Lot 284
  • 284

Teke Power Figure, Democratic Republic of the Congo

Estimate
30,000 - 50,000 USD
Sold
40,625 USD
bidding is closed

Description

  • wood

Provenance

René Rasmussen, Paris
Mauricio and Emilia Lasansky, Iowa City, acquired from the above
By descent to the present owners

Exhibited

The University of Iowa Museum of Art, Iowa City, African Art from Iowa Private Collections, November 13, 1981 - January 10, 1982

Literature

Christopher D. Roy, African Art from Iowa Private Collections, Iowa City, 1981, pp. 34-35, cat. 23

Catalogue Note

LaGamma (2007: 304) notes: "In Teke society the ikwii, or shades of the death, warded off calamities perpetrated by witches. The father of a family invoked the ikwii of his father, mother, and sometimes his mother's brother on behalf of his own children and wives. A shrine to one's deceased family members featured reliquary figures of some of those individuals (buti) along with other items [...].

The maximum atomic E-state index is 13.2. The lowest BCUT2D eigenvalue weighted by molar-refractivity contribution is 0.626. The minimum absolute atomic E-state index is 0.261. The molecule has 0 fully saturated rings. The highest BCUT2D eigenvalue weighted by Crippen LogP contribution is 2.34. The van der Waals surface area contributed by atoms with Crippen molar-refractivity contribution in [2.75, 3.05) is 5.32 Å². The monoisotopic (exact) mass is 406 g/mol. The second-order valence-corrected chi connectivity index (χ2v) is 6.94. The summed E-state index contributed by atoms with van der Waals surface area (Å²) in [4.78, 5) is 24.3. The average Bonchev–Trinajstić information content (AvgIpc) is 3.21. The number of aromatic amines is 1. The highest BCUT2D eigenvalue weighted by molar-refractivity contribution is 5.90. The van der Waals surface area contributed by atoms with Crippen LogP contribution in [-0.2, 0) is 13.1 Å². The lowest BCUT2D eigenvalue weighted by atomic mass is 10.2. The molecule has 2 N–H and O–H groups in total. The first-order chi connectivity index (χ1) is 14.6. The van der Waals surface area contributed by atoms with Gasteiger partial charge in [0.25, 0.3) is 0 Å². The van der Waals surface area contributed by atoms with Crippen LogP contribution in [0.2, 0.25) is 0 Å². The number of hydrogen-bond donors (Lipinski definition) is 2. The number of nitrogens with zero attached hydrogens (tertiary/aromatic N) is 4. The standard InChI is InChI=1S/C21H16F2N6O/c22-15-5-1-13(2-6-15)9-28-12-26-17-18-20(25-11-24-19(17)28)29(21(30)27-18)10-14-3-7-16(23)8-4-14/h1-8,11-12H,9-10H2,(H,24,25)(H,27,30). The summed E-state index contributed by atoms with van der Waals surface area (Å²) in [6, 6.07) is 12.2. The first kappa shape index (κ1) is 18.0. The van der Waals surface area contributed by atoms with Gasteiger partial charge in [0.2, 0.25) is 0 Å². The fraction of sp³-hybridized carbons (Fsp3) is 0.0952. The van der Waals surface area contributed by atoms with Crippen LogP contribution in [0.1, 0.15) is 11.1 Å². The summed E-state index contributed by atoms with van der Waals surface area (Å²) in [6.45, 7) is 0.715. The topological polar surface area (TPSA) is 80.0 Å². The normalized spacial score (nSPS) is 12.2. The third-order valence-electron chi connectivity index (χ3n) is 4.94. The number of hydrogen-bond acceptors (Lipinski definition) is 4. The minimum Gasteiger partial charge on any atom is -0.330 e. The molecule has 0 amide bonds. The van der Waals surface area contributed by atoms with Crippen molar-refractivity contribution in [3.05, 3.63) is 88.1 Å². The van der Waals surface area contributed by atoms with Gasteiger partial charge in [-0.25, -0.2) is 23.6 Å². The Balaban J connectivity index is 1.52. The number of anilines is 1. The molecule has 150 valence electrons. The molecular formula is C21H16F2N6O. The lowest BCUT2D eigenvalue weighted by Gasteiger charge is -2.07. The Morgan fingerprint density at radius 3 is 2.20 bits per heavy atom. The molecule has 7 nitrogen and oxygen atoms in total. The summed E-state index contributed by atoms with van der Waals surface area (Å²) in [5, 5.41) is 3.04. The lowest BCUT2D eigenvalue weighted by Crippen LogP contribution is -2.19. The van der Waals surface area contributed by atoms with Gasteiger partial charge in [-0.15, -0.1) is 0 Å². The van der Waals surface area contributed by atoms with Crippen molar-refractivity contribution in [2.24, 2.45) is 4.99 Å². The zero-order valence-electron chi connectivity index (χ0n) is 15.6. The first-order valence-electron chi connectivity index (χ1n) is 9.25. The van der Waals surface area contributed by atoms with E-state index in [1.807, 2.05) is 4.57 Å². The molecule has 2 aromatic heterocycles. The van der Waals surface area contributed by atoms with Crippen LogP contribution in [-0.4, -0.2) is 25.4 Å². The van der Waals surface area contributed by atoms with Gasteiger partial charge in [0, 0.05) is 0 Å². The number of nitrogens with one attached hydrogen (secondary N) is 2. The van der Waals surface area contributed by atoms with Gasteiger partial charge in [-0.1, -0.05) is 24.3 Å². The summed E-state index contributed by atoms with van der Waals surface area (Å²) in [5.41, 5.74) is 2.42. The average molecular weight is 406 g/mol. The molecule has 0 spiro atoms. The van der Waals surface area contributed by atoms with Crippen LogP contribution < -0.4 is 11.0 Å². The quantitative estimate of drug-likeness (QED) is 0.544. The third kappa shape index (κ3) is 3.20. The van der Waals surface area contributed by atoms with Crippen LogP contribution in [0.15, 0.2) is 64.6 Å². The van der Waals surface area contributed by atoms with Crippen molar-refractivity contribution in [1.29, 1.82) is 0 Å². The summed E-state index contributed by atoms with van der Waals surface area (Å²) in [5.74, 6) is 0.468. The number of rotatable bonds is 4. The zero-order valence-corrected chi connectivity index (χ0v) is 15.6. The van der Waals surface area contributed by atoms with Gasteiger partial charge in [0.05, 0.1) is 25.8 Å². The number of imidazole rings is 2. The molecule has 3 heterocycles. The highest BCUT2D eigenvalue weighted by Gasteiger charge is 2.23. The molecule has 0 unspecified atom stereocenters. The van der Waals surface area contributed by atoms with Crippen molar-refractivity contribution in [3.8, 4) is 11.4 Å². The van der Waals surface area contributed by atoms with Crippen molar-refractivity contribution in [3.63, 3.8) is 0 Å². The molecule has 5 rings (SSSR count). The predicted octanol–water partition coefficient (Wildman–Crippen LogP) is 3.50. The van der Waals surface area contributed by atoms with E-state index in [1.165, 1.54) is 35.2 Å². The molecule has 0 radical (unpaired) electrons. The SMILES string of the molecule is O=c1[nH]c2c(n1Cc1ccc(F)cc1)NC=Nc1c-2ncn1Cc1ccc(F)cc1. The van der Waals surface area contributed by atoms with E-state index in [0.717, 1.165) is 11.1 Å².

"Buti were named after and identified with the specific male ancestors whom they embodied. Generally those individuals were renowned chiefs or leaders whose presence assured the community's well-being. The sacred component of buti [i.e., the charge material packed into the cavity in the front of the abdomen] was composed of earth from the grave of the deceased, which was considered to contain traces of his corporeal being. [...] As the responsibility of individual family leaders,buti were kept within their owners' home. Those of a village leader afforded to benefits to the community at large. It appears that, on the death of its owner, a buti was often buried with him along with all his other belongings."
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